Many students tell us that they don't know what to check for once they have finished their essay. They usually know to check for grammar, punctuation, and spelling, but other details are often seen as less important because of the high emphasis placed on these problems in their early education. Writing experts generally agree, however, that while details such as grammar and punctuation are important, they are far less important than solid organization, fresh writing, and creative content. The following guidelines are designed to give students a checklist to use, whether they are revising individually or as part of a peer review team. Organization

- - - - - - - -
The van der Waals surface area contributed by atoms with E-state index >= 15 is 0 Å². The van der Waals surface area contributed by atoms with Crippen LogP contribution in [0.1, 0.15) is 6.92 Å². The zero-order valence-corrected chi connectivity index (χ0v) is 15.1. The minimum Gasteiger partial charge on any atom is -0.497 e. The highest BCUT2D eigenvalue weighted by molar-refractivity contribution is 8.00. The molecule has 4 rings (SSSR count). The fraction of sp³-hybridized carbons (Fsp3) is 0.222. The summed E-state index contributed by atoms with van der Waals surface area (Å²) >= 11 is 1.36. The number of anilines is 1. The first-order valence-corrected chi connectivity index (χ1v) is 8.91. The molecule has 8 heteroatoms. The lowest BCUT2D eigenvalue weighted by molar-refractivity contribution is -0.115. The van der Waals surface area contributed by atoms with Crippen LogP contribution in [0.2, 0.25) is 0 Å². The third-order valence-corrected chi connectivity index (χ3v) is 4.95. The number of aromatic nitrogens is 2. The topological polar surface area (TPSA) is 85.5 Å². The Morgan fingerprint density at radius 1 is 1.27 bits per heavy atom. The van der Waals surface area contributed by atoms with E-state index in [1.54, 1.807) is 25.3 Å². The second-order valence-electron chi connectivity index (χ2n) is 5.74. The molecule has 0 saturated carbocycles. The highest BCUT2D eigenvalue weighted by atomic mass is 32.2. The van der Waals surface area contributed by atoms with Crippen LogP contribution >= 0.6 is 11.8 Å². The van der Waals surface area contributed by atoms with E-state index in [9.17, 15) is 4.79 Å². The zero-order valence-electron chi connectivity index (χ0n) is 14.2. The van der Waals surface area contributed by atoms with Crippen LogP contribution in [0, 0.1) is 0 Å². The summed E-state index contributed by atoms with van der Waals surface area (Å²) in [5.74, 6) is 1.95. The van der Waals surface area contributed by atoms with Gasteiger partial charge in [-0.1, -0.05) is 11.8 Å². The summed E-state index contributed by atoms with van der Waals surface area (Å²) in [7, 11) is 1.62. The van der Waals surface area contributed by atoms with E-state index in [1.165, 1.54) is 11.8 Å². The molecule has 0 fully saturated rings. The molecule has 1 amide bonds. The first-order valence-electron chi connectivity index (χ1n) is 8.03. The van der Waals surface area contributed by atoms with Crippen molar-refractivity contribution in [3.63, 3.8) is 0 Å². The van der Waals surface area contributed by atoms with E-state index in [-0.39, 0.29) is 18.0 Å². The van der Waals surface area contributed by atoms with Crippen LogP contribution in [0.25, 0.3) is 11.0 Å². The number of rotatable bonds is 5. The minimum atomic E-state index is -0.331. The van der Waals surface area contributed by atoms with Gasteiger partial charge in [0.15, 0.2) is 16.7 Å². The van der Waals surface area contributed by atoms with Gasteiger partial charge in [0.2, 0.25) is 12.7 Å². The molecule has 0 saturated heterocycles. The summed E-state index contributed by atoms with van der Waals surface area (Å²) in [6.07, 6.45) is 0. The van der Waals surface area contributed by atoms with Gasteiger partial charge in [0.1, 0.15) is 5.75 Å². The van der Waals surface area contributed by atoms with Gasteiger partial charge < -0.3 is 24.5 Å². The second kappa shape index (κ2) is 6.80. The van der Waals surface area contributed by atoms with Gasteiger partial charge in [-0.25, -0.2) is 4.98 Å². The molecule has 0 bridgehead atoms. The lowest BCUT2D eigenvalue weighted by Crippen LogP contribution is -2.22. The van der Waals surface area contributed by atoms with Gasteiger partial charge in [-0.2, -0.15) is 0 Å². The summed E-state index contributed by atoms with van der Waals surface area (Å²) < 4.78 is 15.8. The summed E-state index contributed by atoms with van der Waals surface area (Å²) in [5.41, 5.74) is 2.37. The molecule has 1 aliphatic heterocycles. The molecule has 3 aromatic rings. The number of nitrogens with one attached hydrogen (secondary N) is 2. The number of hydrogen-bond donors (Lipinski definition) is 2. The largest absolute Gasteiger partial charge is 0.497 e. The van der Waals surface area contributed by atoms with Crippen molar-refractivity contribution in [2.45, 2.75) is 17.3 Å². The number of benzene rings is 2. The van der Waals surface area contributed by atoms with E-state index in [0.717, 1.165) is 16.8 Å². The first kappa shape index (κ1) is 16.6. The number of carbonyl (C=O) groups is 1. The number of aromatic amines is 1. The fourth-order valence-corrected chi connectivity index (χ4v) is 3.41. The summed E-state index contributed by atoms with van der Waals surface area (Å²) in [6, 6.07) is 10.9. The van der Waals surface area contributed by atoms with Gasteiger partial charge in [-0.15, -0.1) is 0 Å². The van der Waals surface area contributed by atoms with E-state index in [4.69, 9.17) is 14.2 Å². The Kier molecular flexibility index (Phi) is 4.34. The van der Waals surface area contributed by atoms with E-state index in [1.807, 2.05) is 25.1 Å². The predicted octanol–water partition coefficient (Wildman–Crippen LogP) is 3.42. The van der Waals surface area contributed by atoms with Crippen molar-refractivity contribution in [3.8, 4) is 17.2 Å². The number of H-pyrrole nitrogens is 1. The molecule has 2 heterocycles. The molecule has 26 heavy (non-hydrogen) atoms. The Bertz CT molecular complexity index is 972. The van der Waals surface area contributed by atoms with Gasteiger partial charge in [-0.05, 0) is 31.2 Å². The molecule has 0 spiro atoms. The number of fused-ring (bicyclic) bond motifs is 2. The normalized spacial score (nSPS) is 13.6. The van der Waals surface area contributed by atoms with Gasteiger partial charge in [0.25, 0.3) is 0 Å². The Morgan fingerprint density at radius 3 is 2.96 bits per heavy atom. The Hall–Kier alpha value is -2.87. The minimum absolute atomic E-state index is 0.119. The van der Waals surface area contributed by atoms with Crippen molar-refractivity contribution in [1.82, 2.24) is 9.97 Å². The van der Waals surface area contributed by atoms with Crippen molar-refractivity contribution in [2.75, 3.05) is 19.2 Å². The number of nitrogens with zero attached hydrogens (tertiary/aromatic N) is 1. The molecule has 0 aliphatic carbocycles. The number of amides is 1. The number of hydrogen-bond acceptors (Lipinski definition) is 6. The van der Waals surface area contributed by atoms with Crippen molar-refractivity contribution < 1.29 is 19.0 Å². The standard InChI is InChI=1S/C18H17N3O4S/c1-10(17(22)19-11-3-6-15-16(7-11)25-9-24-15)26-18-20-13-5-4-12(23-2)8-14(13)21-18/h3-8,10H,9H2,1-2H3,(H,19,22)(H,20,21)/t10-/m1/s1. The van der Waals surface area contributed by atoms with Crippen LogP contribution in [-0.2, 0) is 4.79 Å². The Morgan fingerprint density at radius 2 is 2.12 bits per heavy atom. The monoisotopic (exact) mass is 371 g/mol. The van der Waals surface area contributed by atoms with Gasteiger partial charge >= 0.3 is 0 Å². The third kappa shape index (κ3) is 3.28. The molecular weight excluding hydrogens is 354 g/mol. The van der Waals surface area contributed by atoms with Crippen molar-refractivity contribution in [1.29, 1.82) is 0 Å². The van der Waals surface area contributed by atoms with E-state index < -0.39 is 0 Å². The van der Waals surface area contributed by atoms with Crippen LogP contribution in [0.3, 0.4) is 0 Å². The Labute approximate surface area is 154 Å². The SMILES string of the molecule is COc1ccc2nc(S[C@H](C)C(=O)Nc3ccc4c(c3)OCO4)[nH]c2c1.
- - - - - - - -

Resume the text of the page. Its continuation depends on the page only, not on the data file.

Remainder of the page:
Longer essays may also contain an introductory page that defines words and phrases of the essay's topic. Most academic institutions require that all substantial facts, quotations, and other porting material in an essay be referenced in a bibliography or works cited page at the end of the text. This scholarly convention helps others (whether teachers or fellow scholars) to understand the basis of facts and quotations the author uses to support the essay's argument and helps readers evaluate to what extent the argument is supported by evidence, and to evaluate the quality of that evidence. The academic essay tests the student's ability to present their thoughts in an organized way and is designed to test their intellectual capabilities.